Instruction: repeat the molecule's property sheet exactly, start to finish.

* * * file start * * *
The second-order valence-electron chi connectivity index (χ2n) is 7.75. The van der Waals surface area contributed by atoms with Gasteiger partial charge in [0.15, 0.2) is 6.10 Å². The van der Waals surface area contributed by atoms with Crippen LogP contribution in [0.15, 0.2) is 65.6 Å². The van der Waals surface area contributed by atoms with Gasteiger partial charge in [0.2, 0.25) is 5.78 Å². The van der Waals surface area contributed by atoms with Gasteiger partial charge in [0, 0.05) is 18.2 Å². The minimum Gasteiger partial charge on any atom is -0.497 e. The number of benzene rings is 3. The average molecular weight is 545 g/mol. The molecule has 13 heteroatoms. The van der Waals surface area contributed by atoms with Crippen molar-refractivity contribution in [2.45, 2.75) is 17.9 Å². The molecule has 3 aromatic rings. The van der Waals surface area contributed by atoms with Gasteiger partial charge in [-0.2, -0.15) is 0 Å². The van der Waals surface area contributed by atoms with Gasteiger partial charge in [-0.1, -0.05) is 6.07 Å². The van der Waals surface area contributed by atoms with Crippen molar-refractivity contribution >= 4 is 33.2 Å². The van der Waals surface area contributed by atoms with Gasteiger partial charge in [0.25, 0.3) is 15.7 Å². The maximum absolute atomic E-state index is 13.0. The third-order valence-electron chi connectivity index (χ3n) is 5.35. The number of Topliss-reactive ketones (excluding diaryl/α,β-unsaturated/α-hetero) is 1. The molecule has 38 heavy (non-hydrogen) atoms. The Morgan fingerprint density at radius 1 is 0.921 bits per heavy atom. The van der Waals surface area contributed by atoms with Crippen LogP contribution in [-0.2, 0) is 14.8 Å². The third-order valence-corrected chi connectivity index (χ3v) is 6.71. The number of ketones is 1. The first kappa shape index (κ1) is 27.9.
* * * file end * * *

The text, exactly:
The second-order valence-electron chi connectivity index (χ2n) is 7.75. The van der Waals surface area contributed by atoms with Gasteiger partial charge in [0.15, 0.2) is 6.10 Å². The van der Waals surface area contributed by atoms with Crippen LogP contribution in [0.15, 0.2) is 65.6 Å². The van der Waals surface area contributed by atoms with Gasteiger partial charge in [0.2, 0.25) is 5.78 Å². The van der Waals surface area contributed by atoms with Gasteiger partial charge in [0, 0.05) is 18.2 Å². The minimum Gasteiger partial charge on any atom is -0.497 e. The number of benzene rings is 3. The average molecular weight is 545 g/mol. The molecule has 13 heteroatoms. The van der Waals surface area contributed by atoms with Crippen molar-refractivity contribution in [2.45, 2.75) is 17.9 Å². The molecule has 3 aromatic rings. The van der Waals surface area contributed by atoms with Gasteiger partial charge in [-0.2, -0.15) is 0 Å². The van der Waals surface area contributed by atoms with Gasteiger partial charge in [-0.1, -0.05) is 6.07 Å². The van der Waals surface area contributed by atoms with Crippen molar-refractivity contribution >= 4 is 33.2 Å². The van der Waals surface area contributed by atoms with Gasteiger partial charge in [0.25, 0.3) is 15.7 Å². The maximum absolute atomic E-state index is 13.0. The third-order valence-electron chi connectivity index (χ3n) is 5.35. The number of Topliss-reactive ketones (excluding diaryl/α,β-unsaturated/α-hetero) is 1. The molecule has 38 heavy (non-hydrogen) atoms. The Morgan fingerprint density at radius 1 is 0.921 bits per heavy atom. The van der Waals surface area contributed by atoms with Crippen LogP contribution in [-0.2, 0) is 14.8 Å². The third-order valence-corrected chi connectivity index (χ3v) is 6.71. The number of ketones is 1. The first kappa shape index (κ1) is 27.9.